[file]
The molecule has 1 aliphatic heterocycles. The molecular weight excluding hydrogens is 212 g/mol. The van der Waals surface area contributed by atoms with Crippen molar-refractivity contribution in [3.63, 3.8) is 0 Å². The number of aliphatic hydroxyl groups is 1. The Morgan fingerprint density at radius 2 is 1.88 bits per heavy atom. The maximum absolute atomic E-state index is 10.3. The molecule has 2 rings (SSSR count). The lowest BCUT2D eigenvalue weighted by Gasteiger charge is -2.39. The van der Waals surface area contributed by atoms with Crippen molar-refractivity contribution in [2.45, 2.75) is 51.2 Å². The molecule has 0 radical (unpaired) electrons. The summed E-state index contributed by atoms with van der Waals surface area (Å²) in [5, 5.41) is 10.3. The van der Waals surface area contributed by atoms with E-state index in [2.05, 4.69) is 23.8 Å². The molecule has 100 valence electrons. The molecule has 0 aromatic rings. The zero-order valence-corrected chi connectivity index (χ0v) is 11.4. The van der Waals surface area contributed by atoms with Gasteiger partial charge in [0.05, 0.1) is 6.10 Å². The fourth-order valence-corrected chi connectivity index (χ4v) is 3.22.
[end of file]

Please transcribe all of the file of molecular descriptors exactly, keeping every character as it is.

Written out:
The molecule has 1 aliphatic heterocycles. The molecular weight excluding hydrogens is 212 g/mol. The van der Waals surface area contributed by atoms with Crippen molar-refractivity contribution in [3.63, 3.8) is 0 Å². The number of aliphatic hydroxyl groups is 1. The Morgan fingerprint density at radius 2 is 1.88 bits per heavy atom. The maximum absolute atomic E-state index is 10.3. The molecule has 2 rings (SSSR count). The lowest BCUT2D eigenvalue weighted by Gasteiger charge is -2.39. The van der Waals surface area contributed by atoms with Crippen molar-refractivity contribution in [2.45, 2.75) is 51.2 Å². The molecule has 0 radical (unpaired) electrons. The summed E-state index contributed by atoms with van der Waals surface area (Å²) in [5, 5.41) is 10.3. The van der Waals surface area contributed by atoms with E-state index in [2.05, 4.69) is 23.8 Å². The molecule has 100 valence electrons. The molecule has 0 aromatic rings. The zero-order valence-corrected chi connectivity index (χ0v) is 11.4. The van der Waals surface area contributed by atoms with Gasteiger partial charge in [0.05, 0.1) is 6.10 Å². The fourth-order valence-corrected chi connectivity index (χ4v) is 3.22.